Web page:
The Phantom: The Ghost Who Walks Book 1
Marvel Comics (February, 1995)
“Called To Account”
WRITER/COLORIST: Dave DeVries
ARTIST: Glenn Lunsden
LETTERER: John Costanza
EDITOR: Tom Daning
EDITOR IN CHIEF: Carl Potts
A group called Kataba Mining has been pressuring President Luaga to not block mining in the hill country, but he pledged to the hill tribes of Bangala that they wouldn’t mine there. However, a woman and her team of wolves claims to be on his side. The current owner of the company behind Kataba Mining, Norton Hampton of Hampton Industries, is willing to use dirty tricks to keep the dummy corporation active, but in his way is the Walker side of the family, especially one Christopher Walker who is against the mining and thinks the company is a liability. That night the room of Hampton’s new negotiator, Katherine Hawkins, is invaded by a man in purple who breaks in seeking a contract forcibly obtained from another member of the Walker family that would turn controlling stocks over to Hampton. While Hampton’s muscle, Mars, goes after him and seemingly kills the man, he gets away with the contract and Christopher’s cousin is safely away, forcing Kataba Mining to become a non-entity. However, an exiled general is working with Hampton and he’s returned to Kataba region to conquer it.
Whether or not you like this comic really depends on (a)how tied you are to the original comic strips and the previous and later comics, and (b)if you like Marvel’s take. We have a Phantom who uses high-tech like infra-red and an extending mini-shield on his arm, and drives a car. It’s not quite Batman but there is some influence. And if this is supposed to be the 21st Phantom (the one from the comic strips) the lack of Diana Palmer is going to really annoy longtime fans. Also, Kit is now a nickname rather than just his name, but at least the homage is there. He also owns a company called Walker Industries which I don’t think is from the comics but I could be wrong. Still there are a lot of changes that I’m sure alienated someone.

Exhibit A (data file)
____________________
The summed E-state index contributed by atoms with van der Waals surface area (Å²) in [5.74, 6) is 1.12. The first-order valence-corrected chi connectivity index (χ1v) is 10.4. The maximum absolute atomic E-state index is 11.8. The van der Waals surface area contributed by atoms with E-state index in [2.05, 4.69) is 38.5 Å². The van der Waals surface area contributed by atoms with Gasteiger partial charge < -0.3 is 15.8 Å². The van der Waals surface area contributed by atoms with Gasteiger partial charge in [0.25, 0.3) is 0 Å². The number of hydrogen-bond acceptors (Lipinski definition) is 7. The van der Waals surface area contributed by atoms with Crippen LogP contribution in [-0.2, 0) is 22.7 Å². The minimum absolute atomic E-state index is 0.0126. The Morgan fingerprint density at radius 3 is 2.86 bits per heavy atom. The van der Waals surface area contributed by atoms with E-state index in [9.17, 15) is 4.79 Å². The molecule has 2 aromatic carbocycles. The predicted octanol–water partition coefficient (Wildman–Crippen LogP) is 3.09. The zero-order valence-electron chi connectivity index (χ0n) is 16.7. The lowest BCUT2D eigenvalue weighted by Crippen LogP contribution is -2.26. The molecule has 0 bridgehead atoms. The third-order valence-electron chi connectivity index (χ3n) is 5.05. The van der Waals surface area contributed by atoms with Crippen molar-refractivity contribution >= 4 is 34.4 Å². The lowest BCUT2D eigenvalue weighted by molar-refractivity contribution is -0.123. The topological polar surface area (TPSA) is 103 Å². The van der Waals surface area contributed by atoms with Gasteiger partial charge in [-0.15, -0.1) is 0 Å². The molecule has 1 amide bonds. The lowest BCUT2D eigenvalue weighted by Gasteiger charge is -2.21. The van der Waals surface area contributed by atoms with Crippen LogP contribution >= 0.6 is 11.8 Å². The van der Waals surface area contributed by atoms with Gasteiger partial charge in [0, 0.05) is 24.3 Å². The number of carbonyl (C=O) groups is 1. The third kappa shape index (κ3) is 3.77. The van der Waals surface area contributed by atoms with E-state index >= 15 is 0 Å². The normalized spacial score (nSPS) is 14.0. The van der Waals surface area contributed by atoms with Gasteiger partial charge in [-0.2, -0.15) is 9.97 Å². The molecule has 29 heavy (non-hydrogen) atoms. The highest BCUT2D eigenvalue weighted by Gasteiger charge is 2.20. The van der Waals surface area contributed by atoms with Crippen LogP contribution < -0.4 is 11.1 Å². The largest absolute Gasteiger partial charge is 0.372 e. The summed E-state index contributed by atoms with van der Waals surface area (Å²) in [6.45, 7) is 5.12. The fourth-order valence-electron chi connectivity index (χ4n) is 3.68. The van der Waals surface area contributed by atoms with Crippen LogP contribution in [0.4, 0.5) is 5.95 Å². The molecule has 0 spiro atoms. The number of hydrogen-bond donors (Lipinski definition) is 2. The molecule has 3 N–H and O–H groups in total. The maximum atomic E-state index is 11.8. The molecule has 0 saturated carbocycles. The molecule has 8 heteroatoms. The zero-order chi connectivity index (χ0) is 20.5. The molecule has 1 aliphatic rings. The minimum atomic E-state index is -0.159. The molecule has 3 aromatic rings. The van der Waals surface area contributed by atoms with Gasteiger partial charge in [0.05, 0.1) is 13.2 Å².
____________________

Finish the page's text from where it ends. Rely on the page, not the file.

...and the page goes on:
Otherwise, while clearly Marvel’s own concept of the Phantom, the outfit is in keeping with the traditional Phantom garb (unlike Mr. Berry Juice from Dynamite’s opening run that I’m hoping they fixed, or the Assassins Creed hoodie-inspired failure from that SyFy movie I never bothered watching), and not identifying the hero as the Phantom is fine for long-time fans who know who he is, or new people to the character since the only one who seems to know who the Phantom is tries to brush off the account of seeing him by Katherine and Mars. Besides, he’s on the cover; you should be able to guess he’s called the Phantom.
This first issue sets up a good storyline and the art is rather good, especially coming from 90s Marvel, where the art is usually overexaggerated and ugly. Here’s it’s quite good. The comic is worth a look, but this is clearly Marvel rebooting the series rather than tying in to the comic strips as in previous comics I’ve reviewed and the Moonstone books that came after.